Flu vaccine: Side effects, eligibility and how to sign up for your free jab

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While a roll out booster Covid jabs has just begun, many will also be wondering about this year’s flu vaccine as we rapidly approach the winter flu season.

The flu jab is a safe and effective vaccine offered every year on the NHS to help protect people at risk of flu and its complications. You can get yours now.

Getting the flu jab could be more important than ever, with millions of people being urged to get it – as experts warn 60,000 people could die of flu this winter.

With the need for the shot greater than ever, find out if you’re eligible to get one, how to book yours, and what side effects there could be.

Are you eligible for the flu jab?

The flu jab will be given free on the NHS to people who are:

  • Aged six months to under 50 years in clinical risk groups
  • Pregnant
  • Aged 50 years and over
  • In residential care
  • Unpaid carers
  • Close contacts of people with weakened immune systems
  • Health and care staff

People can get the flu jab at their GP surgery, a pharmacy offering the service or from a midwifery service if they’re pregnant.

Of course, anyone can get the flu jab, but only the people listed above are entitled to a free jab through the NHS.

If none of the above list applies to you, find out how you can book a flu jab here, plus what it’ll cost.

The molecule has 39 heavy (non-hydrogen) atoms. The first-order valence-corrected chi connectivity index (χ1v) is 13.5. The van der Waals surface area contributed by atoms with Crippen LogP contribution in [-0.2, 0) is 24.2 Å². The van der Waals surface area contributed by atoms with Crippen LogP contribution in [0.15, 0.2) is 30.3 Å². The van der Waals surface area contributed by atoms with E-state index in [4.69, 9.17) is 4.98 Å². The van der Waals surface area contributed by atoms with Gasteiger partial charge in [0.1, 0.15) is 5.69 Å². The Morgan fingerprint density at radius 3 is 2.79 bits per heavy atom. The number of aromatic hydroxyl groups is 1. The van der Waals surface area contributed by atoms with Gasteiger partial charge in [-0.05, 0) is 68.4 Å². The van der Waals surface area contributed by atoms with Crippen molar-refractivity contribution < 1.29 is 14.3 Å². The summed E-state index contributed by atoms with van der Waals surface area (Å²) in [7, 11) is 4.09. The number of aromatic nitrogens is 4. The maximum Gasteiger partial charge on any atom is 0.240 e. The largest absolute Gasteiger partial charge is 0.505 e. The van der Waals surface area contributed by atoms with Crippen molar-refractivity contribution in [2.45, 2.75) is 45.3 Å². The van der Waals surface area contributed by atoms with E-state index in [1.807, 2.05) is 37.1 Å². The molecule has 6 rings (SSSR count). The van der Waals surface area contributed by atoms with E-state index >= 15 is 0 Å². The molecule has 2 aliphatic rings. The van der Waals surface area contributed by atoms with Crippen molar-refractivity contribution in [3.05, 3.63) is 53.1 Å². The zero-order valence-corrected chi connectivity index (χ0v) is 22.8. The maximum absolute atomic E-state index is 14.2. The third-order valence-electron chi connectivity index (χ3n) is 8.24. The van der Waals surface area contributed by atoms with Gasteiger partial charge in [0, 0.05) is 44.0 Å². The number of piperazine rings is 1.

Many employers organise subsidised flu jabs for their employees – something to keep an eye out for – or you can pay for one yourself at a participating pharmacy.

Does the flu jab have any side effects?

Contrary to what some suggest, the NHS state that the flu jab cannot give you the flu.

Their official advice online states: ‘None of the flu vaccines contains live viruses so they cannot cause flu.

‘If you are unwell after vaccination, you may have something else. Or you may have caught flu before your vaccination had worked.’

However, there are some side effects that could come after you get the flu jab.

Mild side effects could include:

  • Slightly raised temperature
  • Muscle aches
  • Sore arm where the needle went in – this is more likely to happen with the vaccine for people aged 65 and over

These side effects should only last a day or two, though.

The NHS adds that if you were to have an allergic reaction to the jab, you would do so within minutes, and the person administering the jab would know how to respond.

Can children have the flu jab?

Children can receive a vaccine for the flu, but unlike the jab in the arm adults get, they will get it in the form of a nasal spray.

The children who are eligible for the nasal spray vaccine are:

  • All children who are aged two and three on August 31, 2021.
  • All children in primary school and all secondary school pupils under the age of 16 on August 31, 2021.


MORE : Where can I get a flu jab and how much does it cost?


MORE : Don’t miss out! Why young people should get their Covid jab

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